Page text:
09/25/2003 12:00AM

Jill's Layup looks like a slam dunk in Oaks


East Boston, Mass. - Jill's Layup, one of the most promising Massachusetts-bred fillies to come around in years, returns from a five-month layoff in the $35,000 Massachusetts Oaks for statebred 3-year-old fillies going 1 1/16 miles.

Trained by Edward Stone, Jill's Layup won her debut last summer at Rockingham, and since then she has won five races, including four stakes.

Jill's Layup won her last two races, both open to male horses. In March she won the African Prince Stakes and a month later took the Helena Stakes.

Because of Jill's Layup's on-again, off-again foot problems, Stone has downplayed his filly's chances prior to all three of her starts this year. Jill's Layup is vulnerable Saturday, he said, and considering the worst race of her career - a fourth in the Mystery Jet in her first start of the year - came the last time she returned from a vacation, he could be right.

For those looking to bet against Jill's Layup, the problem is there's just not much serious competition for her in this race.

Amazing Thunder, who won an allowance race last time, and Daffodil Princess represent her biggest threats. Amazing Thunder's win came after trainer Marshall Novak added blinkers to her equipment. Daffodil Princess, trained by Karl Grusmark, gets blinkers for the first time Saturday.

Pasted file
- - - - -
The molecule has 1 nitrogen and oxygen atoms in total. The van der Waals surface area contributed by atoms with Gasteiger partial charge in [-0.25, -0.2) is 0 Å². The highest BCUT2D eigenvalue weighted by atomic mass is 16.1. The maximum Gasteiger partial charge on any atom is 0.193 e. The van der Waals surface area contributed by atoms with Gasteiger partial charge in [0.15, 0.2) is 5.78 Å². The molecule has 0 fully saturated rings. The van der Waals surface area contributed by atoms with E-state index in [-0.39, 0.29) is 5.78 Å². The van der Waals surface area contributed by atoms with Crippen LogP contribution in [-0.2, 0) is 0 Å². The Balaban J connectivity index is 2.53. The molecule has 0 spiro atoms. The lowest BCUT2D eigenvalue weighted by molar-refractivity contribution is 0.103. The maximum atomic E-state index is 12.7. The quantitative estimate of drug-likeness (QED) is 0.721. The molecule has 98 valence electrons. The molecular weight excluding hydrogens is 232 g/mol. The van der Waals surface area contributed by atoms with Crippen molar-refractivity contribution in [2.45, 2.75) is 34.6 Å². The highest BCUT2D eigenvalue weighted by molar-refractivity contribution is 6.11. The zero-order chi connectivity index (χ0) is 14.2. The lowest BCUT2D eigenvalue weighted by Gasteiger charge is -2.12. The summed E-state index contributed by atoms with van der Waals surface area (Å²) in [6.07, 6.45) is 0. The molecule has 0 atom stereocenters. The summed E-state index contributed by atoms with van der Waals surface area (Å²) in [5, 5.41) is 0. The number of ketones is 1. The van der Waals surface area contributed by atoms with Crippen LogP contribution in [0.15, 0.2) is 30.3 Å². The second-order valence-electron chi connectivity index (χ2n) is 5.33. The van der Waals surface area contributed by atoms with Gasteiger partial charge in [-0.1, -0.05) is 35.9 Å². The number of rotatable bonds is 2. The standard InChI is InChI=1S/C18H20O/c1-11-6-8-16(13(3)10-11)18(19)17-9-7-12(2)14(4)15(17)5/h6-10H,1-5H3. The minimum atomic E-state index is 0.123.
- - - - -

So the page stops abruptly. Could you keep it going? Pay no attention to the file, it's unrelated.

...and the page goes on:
Two who would have been Jill's Layup's biggest rivals weren't entered in the Oaks. Glory Be Good and Princess Attitude both gave Jill's Layup trouble earlier this year, but both have distance limitations.

Lilly Be Nice, See Ya Zia, and Buttonwood Angel round out the Oaks field, but each ran so poorly in her last race that she failed to register a Beyer Speed Figure.

As with all statebred races, there will only be win, perfecta, and trifecta wagering available.

Big week for new faces

Four new faces in the jockey colony made an impact in races this week.

David Mello turned his lifelong dream of race-riding into reality Tuesday by finishing in the money with the first two mounts of his career.

Jose Torres, an apprentice jockey who is beginning to pick up more mounts, won the finale on Tuesday.

Edgar Paucar picked up where he left off at Northampton, where he won the riding title, winning two races on Monday to put near the top of the standings.

Nelson Arroyo, the younger brother of apprentice Eclipse Award finalist Norberto Arroyo, won his third race of the meet Wednesday in his return to his hometown. He had raced here with the bug two years ago. Nelson Arroyo has averaged a win mutuel of more than $36 in his victories as a journeyman.